Thinking Past Trump: Senate Races and the Supreme Court


by Tajin Rogers

This year’s election cycle has seen an outsized media focus on the presidential campaign—and understandably so, given the stakes of the race. But there are, of course, other important electoral contests this year. With Democrats looking poised to take the seats of Republican incumbents in Wisconsin and Illinois, and with the possibility of winning currently Republican-held seats in Indiana, Pennsylvania, and New Hampshire, the control of the Senate seems to be very much still in the balance.

In the minds of many, most of the issues that could face the next Senate have been dwarfed by the presidential race. But one, at least, should still hold some weight: the Supreme Court appointments that await the next president. With Scalia’s seat still to be filled, with Ginsburg having openly made suggestions that she’ll retire when an adequate replacement can be found, and with Justices Breyer and Kennedy at ages 78 and 80, respectively, the appointments over the next 4 years will have a long legacy. Even if the Democrats retain the executive office, they’ll need support in the Senate for any confirmations. The threshold for Supreme Court confirmations in the Senate still stands at 60, requiring at least some Republicans to cross the aisle to confirm a Democratic nominee. This looks unlikely, given how Republican leadership seems to be entrenching: on an October 17th interview with a Philadelphia radio program, John McCain (R-AZ) declared that “I promise you that we will be united against any Supreme Court nominee that Hillary Clinton, if she were president, would put up.”

However, some have suggested that, if the Democrats reach 50 seats (a majority, when the Vice President is factored into Senate votes), Harry Reid (D-NV) and the Democratic leadership may be inclined to “nuke” the Senate rules for Supreme Court confirmations by lowering the 60-vote threshold to the 50 votes that they would have in the bag. While this was done for other presidential appointments in 2013, there would be no precedent for such a drastic rules change with regard to the Supreme Court—while the threshold for cloture was lowered from 67 to 60 in 1975, it’s never been lower than the current 60. In short, the nuclear option would allow the future of the Supreme Court to be controlled by narrower Senatorial margins than it ever has been. Reactions from Senate Republicans would likely be apoplectic, although according to the nature of the procedure, they wouldn’t be able to do much about it.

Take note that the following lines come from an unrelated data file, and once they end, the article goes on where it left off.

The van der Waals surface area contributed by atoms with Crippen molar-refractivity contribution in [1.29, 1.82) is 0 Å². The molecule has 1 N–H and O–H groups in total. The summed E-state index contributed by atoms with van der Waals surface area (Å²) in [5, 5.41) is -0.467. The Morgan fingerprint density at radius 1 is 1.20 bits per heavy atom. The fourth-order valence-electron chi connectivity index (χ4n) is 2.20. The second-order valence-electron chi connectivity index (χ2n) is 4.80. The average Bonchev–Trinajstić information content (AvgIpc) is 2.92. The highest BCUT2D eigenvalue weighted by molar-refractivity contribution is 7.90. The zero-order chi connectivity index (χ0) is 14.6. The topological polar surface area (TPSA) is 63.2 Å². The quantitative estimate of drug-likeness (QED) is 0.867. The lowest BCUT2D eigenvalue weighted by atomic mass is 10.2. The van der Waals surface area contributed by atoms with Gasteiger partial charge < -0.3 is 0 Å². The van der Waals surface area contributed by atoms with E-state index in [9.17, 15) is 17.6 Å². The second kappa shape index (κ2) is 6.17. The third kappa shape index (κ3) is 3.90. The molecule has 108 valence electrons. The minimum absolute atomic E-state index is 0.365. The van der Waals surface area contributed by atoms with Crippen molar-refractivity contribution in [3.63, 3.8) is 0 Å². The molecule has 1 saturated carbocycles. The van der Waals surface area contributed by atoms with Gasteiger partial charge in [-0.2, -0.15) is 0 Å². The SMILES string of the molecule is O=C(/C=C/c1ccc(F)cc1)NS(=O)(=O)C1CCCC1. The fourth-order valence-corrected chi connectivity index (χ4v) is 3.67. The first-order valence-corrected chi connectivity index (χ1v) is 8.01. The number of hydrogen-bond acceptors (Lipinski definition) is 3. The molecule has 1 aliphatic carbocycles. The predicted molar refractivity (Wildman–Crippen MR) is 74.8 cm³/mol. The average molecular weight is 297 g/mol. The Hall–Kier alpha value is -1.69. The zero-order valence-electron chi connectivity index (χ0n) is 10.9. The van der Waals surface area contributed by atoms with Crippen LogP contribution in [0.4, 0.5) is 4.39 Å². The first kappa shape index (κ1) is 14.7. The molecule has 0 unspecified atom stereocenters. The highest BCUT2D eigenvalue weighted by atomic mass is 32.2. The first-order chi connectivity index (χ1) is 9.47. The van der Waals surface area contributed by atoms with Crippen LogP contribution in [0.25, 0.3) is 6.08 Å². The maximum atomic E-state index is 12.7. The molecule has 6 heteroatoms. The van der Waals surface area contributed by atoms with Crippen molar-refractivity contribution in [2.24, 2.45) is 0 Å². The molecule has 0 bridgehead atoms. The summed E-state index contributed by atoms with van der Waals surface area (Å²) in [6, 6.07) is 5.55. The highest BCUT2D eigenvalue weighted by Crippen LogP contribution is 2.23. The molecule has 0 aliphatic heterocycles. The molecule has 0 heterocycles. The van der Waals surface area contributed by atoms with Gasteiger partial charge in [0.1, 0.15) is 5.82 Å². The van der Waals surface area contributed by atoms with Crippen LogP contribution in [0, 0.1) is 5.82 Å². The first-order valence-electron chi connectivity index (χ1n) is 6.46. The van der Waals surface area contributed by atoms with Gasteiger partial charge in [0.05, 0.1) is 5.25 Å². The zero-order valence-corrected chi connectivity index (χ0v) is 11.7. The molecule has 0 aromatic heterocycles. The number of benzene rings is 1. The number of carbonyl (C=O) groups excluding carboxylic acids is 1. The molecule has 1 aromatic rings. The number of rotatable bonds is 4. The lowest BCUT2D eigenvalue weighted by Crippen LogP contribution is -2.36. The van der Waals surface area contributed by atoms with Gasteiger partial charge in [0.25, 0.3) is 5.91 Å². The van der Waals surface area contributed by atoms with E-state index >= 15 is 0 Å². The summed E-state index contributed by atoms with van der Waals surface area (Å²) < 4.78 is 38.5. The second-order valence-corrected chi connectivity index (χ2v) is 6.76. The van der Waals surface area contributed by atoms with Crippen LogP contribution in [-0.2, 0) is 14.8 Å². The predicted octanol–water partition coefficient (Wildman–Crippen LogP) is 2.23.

This option is far from a certainty, though—Democratic Senators from riskier seats, like Joe Manchin (D-WV), who voted against the 2013 rules change, may not want to take such action, and Chuck Schumer (D-NY), when asked in March, replied that he was “not even thinking about that at this point.” But it’s certainly something Republicans fear: back in March, Chuck Grassley (R- IA) was quoted in Politico as saying “if they got the majority, I think they would do it”—and after this year’s norm-shattering presidential race, who knows what might happen.

Of course, in a Trump presidency, the outcomes would be horrific (although at that point the Supreme Court may be far down the list of our worries). The names that Trump has put forth as his potential nominees is a list of more conventionally conservative, but nonetheless hard-right judges, many of whom are young enough that they could stay on the court for years. Before the death of Scalia, the court had been one of the most conservative in the last century—additional nominees from the right would shift the balance disastrously.

The importance of the Supreme Court goes almost without saying. Despite being a fairly centrist institution, and one that, due to its structure, moves slowly and incrementally, it’s the branch of our government that has the final say on most major issues. The Left, of course, must work for change outside of the structures of the state—although even electoral victories in non-presidential cycles would be nice. There is also a vast amount of work to be done at the state and local level, where a new generation of activists disappointed in the centrism of the national Democratic Party can make an impact. Still, rather than waiting idly for a top-to-bottom revolution that may not come anytime soon, the slow progress that we’ve seen (in some areas) from the Supreme Court in the past few years—Obergefell being perhaps the most tangible and visible, but including a victory against hiring discrimination in EEOC vs. Abercrombie and a victory by status quo (if you can call it such) in Friedrichs vs. California Teachers Ass’n—should be welcomed and fought for. And that means voting down-ballot come November, where the fight for next decade of the Supreme Court (or more) very well may play out.

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